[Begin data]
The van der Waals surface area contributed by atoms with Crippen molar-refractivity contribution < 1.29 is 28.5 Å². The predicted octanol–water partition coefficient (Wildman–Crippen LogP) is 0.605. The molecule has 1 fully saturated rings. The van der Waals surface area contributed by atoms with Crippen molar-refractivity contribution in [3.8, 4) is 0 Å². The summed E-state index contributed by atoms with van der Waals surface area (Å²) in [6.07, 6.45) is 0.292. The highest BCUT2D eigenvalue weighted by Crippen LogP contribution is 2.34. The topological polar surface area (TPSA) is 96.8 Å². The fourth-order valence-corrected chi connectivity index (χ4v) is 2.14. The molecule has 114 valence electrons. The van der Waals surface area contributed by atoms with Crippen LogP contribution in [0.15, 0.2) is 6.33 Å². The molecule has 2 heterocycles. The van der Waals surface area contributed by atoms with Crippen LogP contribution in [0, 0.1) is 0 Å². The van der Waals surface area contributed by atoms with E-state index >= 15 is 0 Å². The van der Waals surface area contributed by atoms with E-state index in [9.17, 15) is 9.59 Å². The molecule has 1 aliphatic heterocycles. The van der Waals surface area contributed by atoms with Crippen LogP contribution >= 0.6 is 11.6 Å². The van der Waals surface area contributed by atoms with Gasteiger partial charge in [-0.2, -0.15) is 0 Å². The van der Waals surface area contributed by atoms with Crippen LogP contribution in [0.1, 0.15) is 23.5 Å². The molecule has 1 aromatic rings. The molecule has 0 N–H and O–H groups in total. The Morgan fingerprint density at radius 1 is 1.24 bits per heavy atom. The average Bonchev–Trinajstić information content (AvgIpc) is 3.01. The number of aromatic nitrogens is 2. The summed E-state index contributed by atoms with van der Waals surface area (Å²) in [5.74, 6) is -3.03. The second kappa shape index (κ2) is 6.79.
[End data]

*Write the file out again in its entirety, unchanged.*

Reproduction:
The van der Waals surface area contributed by atoms with Crippen molar-refractivity contribution < 1.29 is 28.5 Å². The predicted octanol–water partition coefficient (Wildman–Crippen LogP) is 0.605. The molecule has 1 fully saturated rings. The van der Waals surface area contributed by atoms with Crippen molar-refractivity contribution in [3.8, 4) is 0 Å². The summed E-state index contributed by atoms with van der Waals surface area (Å²) in [6.07, 6.45) is 0.292. The highest BCUT2D eigenvalue weighted by Crippen LogP contribution is 2.34. The topological polar surface area (TPSA) is 96.8 Å². The fourth-order valence-corrected chi connectivity index (χ4v) is 2.14. The molecule has 114 valence electrons. The van der Waals surface area contributed by atoms with Crippen LogP contribution in [0.15, 0.2) is 6.33 Å². The molecule has 2 heterocycles. The van der Waals surface area contributed by atoms with Crippen LogP contribution in [0, 0.1) is 0 Å². The van der Waals surface area contributed by atoms with E-state index >= 15 is 0 Å². The van der Waals surface area contributed by atoms with E-state index in [9.17, 15) is 9.59 Å². The molecule has 1 aliphatic heterocycles. The van der Waals surface area contributed by atoms with Crippen LogP contribution >= 0.6 is 11.6 Å². The van der Waals surface area contributed by atoms with Gasteiger partial charge in [-0.2, -0.15) is 0 Å². The van der Waals surface area contributed by atoms with Crippen LogP contribution in [0.1, 0.15) is 23.5 Å². The molecule has 1 aromatic rings. The molecule has 0 N–H and O–H groups in total. The Morgan fingerprint density at radius 1 is 1.24 bits per heavy atom. The average Bonchev–Trinajstić information content (AvgIpc) is 3.01. The number of aromatic nitrogens is 2. The summed E-state index contributed by atoms with van der Waals surface area (Å²) in [5.74, 6) is -3.03. The second kappa shape index (κ2) is 6.79.